Ninety year old Amena lives with her daughter Suqurjanbegum and three of her seven grandchildren in a small hut on the outskirts of Dhaka. To get money for food, she breaks up large pieces of stone and sells them to construction workers. It’s tough work for a woman of her age, but it’s her only source of income.
When Amena first started suffering from cataracts, she thought it was nothing more than an inconvenience. But her condition soon took a turn for the worse, and for two or three months she was completely blind. She could barely make out her hand in front of her face. The biggest blow came when she couldn’t identify any of her seven grandchildren and had to listen to their voices to tell them apart. Her loss of sight also meant that she couldn’t work, move around independently or cook any meals – she had to depend on her family for almost everything. “When I was eating, I couldn’t even tell what was on my plate until I had tasted it. I was thankful that my family helped me, but I wanted to do things for myself,” shared Amena.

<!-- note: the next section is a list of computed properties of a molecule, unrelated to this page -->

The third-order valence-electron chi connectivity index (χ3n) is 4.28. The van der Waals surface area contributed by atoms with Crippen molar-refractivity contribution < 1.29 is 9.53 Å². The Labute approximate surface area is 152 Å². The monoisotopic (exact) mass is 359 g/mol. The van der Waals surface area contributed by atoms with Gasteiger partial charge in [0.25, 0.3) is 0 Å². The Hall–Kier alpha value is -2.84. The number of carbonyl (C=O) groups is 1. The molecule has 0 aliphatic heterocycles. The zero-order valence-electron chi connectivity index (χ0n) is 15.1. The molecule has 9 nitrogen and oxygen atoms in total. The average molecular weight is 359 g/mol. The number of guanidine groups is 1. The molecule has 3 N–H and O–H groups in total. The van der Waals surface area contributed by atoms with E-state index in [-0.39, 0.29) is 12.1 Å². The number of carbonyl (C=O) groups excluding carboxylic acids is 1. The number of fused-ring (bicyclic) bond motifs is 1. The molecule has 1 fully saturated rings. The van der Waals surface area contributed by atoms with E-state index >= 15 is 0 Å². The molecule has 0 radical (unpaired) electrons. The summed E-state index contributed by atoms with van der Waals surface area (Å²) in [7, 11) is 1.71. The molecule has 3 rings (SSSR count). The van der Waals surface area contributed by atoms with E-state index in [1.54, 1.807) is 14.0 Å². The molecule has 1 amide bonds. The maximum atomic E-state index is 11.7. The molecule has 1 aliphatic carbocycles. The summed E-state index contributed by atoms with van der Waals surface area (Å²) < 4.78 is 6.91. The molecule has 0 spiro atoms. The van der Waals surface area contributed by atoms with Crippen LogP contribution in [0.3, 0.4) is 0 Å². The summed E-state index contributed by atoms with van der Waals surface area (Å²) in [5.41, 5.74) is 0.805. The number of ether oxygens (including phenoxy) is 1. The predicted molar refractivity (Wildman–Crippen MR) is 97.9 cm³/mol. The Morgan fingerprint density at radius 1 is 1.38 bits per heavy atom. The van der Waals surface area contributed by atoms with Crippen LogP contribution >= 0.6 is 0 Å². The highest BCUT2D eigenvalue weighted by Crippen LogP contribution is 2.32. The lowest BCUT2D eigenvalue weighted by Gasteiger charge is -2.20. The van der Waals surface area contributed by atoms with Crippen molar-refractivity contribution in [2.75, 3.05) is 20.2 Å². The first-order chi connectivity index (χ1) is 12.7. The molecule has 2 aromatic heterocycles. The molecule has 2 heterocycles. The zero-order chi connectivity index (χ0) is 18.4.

How we made a difference
Having heard from her neighbour that there would be eye doctors examining patients at a nearby youth centre, Amena decided to seek help for her vision problems. It was a decision that changed her life. She had her first eye operation, which was a great success.
Thanks to the outreach efforts by a Sightsavers-supported Vision Centre programme and Bashundhara Ad-din Hospital, Amena can now see her family again. She has also since returned to work.
“I am so happy with the service I received. I have no money, so I was very happy that I didn’t have to pay anything. When my work has finished, I will go and have the left eye operated on.”